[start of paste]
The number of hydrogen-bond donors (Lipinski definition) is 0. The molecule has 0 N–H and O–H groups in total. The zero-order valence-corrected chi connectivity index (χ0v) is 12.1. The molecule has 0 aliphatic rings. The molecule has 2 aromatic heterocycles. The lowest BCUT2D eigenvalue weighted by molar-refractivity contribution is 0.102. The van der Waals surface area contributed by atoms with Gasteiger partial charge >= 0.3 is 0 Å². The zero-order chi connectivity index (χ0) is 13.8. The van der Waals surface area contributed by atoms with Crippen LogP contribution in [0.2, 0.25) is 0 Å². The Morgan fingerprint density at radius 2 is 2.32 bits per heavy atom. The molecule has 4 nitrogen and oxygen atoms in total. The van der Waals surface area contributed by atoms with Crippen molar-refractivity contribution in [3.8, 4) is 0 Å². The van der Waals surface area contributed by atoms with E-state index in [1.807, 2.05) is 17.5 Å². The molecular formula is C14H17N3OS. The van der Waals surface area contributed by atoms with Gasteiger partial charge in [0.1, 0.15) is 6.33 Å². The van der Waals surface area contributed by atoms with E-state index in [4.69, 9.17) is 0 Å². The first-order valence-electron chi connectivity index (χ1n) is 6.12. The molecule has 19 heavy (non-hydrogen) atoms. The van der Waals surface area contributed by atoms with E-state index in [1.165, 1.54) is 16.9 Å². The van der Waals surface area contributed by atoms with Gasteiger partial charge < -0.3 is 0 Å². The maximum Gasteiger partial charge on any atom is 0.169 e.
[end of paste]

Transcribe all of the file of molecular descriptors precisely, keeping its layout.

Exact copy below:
The number of hydrogen-bond donors (Lipinski definition) is 0. The molecule has 0 N–H and O–H groups in total. The zero-order valence-corrected chi connectivity index (χ0v) is 12.1. The molecule has 0 aliphatic rings. The molecule has 2 aromatic heterocycles. The lowest BCUT2D eigenvalue weighted by molar-refractivity contribution is 0.102. The van der Waals surface area contributed by atoms with Gasteiger partial charge >= 0.3 is 0 Å². The zero-order chi connectivity index (χ0) is 13.8. The van der Waals surface area contributed by atoms with Crippen LogP contribution in [0.2, 0.25) is 0 Å². The Morgan fingerprint density at radius 2 is 2.32 bits per heavy atom. The molecule has 4 nitrogen and oxygen atoms in total. The van der Waals surface area contributed by atoms with Crippen molar-refractivity contribution in [3.8, 4) is 0 Å². The van der Waals surface area contributed by atoms with E-state index in [1.807, 2.05) is 17.5 Å². The molecular formula is C14H17N3OS. The van der Waals surface area contributed by atoms with Gasteiger partial charge in [0.1, 0.15) is 6.33 Å². The van der Waals surface area contributed by atoms with E-state index in [4.69, 9.17) is 0 Å². The first-order valence-electron chi connectivity index (χ1n) is 6.12. The molecule has 19 heavy (non-hydrogen) atoms. The van der Waals surface area contributed by atoms with E-state index in [1.165, 1.54) is 16.9 Å². The van der Waals surface area contributed by atoms with Gasteiger partial charge < -0.3 is 0 Å². The maximum Gasteiger partial charge on any atom is 0.169 e.